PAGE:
For artists looking to challenge the conventions of representation in art, what better arena could there be than portraiture, which for most people was all about likeness?  In this sense it was the most subvertible of the genres. When artists couched a painting or sculpture in portrait-like form, or merely used a title containing the word “portrait,” they could count on firm expectations on the part of the viewer and, if they chose, flout those expectations to effect.

The attitudes of artists toward portraiture were further complicated and enriched by the questioning, so germane to the modern experience, of old ideas about identity. Were likeness or even character really the absolutes previous generations had assumed them to be?  One of the commonplace sayings traditionally associated with portraiture is that the eyes are the windows of the soul. In the modern age a different metaphor emerges, that of the portrait as a mask, a likeness and identity created for the occasion and changeable. In this sense modern portraiture is a panorama of masks—like all portraiture to some degree, perhaps, but different in that it is openly and self-consciously so. For Picasso, Matisse, and others, the excitement of discovering African art was not only its “primitive” appearance but also the suggestiveness of the ritual mask as an agent of magical transformations.

The other keynote idea represented in the title of the exhibition, that of the mirror, points up the means by which artists usually make self-portraits but also, more figuratively, the tendency of the modern artist’s style and sensibility to dominate even when the subject of the portrait is another person. As the artist Basil Hallward remarks in Oscar Wilde’s novel The Picture of Dorian Gray (1890), “Every portrait that is painted with feeling is a portrait of the artist, not the sitter.”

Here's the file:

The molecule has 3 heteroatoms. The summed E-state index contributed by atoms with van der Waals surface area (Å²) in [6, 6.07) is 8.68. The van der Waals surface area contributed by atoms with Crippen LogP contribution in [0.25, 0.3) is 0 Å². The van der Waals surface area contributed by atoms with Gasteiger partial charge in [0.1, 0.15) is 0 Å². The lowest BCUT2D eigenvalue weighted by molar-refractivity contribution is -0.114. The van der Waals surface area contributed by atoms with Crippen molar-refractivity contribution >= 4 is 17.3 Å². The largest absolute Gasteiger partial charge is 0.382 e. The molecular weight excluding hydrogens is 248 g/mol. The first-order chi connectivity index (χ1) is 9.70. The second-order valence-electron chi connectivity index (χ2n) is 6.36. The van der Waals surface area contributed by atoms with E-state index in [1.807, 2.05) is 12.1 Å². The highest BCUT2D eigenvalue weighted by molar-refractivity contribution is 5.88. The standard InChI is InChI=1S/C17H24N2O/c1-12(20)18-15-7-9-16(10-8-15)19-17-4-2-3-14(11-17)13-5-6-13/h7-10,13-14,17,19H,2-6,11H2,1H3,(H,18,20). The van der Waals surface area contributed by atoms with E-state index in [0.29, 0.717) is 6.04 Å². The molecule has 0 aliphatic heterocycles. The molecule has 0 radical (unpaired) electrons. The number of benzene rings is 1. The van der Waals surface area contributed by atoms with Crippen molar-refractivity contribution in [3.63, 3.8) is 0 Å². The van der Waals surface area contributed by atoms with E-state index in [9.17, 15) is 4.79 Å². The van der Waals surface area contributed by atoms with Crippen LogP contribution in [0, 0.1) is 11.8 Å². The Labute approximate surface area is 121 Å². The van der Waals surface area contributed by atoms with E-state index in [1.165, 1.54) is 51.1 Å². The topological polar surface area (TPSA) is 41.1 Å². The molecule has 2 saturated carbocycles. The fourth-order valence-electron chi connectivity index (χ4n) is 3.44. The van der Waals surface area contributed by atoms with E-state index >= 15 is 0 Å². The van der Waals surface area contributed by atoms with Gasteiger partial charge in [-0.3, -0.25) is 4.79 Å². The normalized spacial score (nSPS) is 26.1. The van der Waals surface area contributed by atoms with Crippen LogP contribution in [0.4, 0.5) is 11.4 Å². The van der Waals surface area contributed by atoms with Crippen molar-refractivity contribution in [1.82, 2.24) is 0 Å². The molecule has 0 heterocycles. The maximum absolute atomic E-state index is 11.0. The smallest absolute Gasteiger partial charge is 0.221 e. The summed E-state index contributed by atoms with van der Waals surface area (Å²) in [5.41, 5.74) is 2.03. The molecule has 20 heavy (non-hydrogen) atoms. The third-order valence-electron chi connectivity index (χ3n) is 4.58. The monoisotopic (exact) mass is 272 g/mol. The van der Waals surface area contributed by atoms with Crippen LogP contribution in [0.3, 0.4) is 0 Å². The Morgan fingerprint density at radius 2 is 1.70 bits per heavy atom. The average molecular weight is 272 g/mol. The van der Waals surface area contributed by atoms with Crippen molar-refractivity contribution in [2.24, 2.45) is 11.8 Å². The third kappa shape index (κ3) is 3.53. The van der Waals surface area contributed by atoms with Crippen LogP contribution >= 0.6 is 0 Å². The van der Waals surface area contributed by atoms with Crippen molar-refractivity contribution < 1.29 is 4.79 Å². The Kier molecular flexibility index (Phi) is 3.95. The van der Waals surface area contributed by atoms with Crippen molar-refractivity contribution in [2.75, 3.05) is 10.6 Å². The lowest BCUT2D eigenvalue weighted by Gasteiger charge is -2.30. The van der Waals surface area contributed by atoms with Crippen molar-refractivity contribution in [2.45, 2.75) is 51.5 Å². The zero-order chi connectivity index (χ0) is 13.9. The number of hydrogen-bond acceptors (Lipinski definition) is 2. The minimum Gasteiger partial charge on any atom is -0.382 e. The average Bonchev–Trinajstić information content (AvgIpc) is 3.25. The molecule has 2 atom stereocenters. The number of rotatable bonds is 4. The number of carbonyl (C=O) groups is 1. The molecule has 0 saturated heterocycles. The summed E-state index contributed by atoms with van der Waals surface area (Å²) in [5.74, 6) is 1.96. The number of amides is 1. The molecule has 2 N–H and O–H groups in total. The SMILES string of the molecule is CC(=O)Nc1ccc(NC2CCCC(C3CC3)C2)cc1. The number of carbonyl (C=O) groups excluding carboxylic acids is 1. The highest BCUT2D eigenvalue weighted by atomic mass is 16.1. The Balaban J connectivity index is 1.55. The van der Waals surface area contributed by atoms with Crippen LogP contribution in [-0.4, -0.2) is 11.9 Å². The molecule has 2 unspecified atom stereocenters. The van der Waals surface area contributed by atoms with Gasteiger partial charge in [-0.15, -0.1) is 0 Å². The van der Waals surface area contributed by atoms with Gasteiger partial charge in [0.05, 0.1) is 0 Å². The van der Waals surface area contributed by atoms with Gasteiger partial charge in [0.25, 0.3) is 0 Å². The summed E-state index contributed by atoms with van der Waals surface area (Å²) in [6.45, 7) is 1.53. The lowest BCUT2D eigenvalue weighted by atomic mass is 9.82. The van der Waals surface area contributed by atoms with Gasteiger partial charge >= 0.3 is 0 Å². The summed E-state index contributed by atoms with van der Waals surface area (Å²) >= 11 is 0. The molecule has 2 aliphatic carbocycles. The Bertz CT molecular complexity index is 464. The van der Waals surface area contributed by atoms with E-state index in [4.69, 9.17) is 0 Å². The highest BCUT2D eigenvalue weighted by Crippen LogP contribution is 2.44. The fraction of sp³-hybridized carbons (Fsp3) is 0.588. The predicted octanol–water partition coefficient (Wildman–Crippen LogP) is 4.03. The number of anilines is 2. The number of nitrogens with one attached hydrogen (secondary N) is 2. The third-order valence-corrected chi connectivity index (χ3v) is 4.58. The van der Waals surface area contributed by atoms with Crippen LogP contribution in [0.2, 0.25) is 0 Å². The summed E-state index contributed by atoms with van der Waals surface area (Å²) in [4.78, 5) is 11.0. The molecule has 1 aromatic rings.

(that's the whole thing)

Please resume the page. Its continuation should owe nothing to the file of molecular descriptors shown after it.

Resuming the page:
The Mirror and the Mask was organized by the Kimbell Art Museum, Fort Worth, with the Museo Thyssen-Bornemisza, Madrid, and the Fundación Caja Madrid. It was on view at the Thyssen from February 6 to May 20, 2007, prior to its presentation at the Kimbell—its only American venue.

Paloma Alarcó, curator of modern painting at the Thyssen, and Malcolm Warner, senior curator at the Kimbell, curated the exhibition. Both have a longstanding interest in portraiture. Warner wrote an introductory book on the subject, Portrait Painting (Phaidon, 1979), and both he and Alarcó have curated exhibitions of the work of major portraitists, respectively John Everett Millais (National Portrait Gallery, London, 1999) and Oskar Kokoschka (Thyssen, 2001).

The lavishly illustrated exhibition catalogue features essays by the curators Alarcó and Warner and other authorities in the field of modern art and the history of portraiture:  Francisco Calvo Serraller, John Klein, and William Feaver. The English-language edition is published in association with Yale University Press, New Haven and London, and the Museo Thyssen-Bornemisza ($75 hardcover; $40 softcover).

The Mirror and the Mask was supported by an indemnity from the Federal Council on the Arts and the Humanities. Promotional support for the exhibition in Fort Worth was provided by American Airlines, The Dallas Morning News, and WFAA-TV.        

Caption: Joan Miró, Portrait of Heriberto Casany (detail), 1918, oil on canvas. Kimbell Art Museum. © Successió Miró / Artists Rights Society (ARS), New York / ADAGP, Paris